- You can start using it as early as 6 weeks after childbirth
- Has no estrogen
- Effective for 12 weeks
Drawbacks to depo-provera include:
- Loss of bone density
- Increased risk of osteoporosis
- Has to be taken every 3 months
- Delay in the return of fertility after stopping injections
- Weight gain
- Does not protect against sexually transmitted diseases
- Irregular bleeding
After Depo Provera
The effect of using a depo provera injection does not cease immediately after you stop taking the contraceptive. Though you may choose to stop it anytime and you may start ovulating immediately, it usually takes a period of 6 to 10 months to regain complete fertility.
Other birth control side effects typically associated with hormonal contraceptives, like weight gain, breast tenderness, and depression, may become lesser gradually as the body gets clear from the effect of the hormonal injection. If you are considering pregnancy after depo provera, you might have to wait as long as a year for the positive signs.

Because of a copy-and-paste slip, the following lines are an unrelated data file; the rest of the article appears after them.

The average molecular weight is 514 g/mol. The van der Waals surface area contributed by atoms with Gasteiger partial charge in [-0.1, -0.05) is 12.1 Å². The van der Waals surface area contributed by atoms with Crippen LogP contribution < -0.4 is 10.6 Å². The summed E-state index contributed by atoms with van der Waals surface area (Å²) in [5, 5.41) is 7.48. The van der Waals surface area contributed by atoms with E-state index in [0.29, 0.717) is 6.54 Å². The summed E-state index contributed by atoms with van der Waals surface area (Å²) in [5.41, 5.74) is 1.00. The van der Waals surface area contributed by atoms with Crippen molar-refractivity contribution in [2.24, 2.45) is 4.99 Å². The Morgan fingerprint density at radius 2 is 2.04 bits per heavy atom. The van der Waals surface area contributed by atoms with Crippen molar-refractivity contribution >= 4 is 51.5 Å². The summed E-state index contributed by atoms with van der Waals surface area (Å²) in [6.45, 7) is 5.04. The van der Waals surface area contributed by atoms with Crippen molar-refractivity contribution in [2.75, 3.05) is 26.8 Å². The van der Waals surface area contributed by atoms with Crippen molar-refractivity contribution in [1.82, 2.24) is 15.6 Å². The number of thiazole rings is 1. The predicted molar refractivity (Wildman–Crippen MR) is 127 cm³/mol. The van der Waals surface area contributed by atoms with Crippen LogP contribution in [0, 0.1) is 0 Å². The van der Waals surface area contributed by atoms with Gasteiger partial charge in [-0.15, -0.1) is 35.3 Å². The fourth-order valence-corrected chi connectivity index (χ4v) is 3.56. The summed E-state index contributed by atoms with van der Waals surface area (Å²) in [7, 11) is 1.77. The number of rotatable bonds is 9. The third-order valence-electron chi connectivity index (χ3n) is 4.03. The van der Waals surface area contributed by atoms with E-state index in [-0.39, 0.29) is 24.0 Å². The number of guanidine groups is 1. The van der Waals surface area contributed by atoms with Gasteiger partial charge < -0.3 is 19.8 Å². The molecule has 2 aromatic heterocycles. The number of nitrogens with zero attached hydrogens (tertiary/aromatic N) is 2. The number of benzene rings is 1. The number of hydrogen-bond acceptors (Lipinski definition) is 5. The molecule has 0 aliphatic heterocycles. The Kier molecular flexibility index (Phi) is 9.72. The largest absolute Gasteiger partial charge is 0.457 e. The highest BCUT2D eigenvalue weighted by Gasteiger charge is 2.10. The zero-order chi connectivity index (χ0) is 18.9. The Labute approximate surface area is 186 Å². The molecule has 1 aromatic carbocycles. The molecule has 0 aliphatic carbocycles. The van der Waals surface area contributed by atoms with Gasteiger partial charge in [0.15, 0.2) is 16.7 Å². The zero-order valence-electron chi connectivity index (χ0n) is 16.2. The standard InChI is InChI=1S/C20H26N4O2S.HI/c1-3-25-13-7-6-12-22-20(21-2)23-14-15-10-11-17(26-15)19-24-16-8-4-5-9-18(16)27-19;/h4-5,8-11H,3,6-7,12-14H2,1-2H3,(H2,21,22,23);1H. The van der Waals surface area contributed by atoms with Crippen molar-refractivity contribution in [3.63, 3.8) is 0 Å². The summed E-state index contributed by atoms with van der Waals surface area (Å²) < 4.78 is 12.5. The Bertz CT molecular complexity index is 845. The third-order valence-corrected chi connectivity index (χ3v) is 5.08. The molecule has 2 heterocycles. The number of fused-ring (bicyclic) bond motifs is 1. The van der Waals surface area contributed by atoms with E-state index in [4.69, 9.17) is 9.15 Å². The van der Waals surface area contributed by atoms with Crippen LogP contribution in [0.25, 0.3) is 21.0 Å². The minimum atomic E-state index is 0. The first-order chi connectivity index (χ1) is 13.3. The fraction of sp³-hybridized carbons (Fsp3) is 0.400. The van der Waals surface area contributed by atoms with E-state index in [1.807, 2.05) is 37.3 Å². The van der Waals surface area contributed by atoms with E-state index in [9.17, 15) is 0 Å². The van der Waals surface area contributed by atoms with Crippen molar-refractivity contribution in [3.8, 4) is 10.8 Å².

Once you have stopped the injections, drinking lots of water and juices, eating organic vegetables and fruits, and exercising may help the body regain fertility rapidly. Some women also prefer taking a detoxifying session or going to a sauna to clear the body of the hormone.
Availability and Cost
The depo provera injection can be taken in any fertility clinic or given by a private practitioner. Before the first dose, you will need to be examined thoroughly by your health care provider. The cost of depo provera injection can vary according to where the shot is administered, although family planning clinics usually charge less than private clinics. Some forms of insurance may cover all or part of the cost of the injection.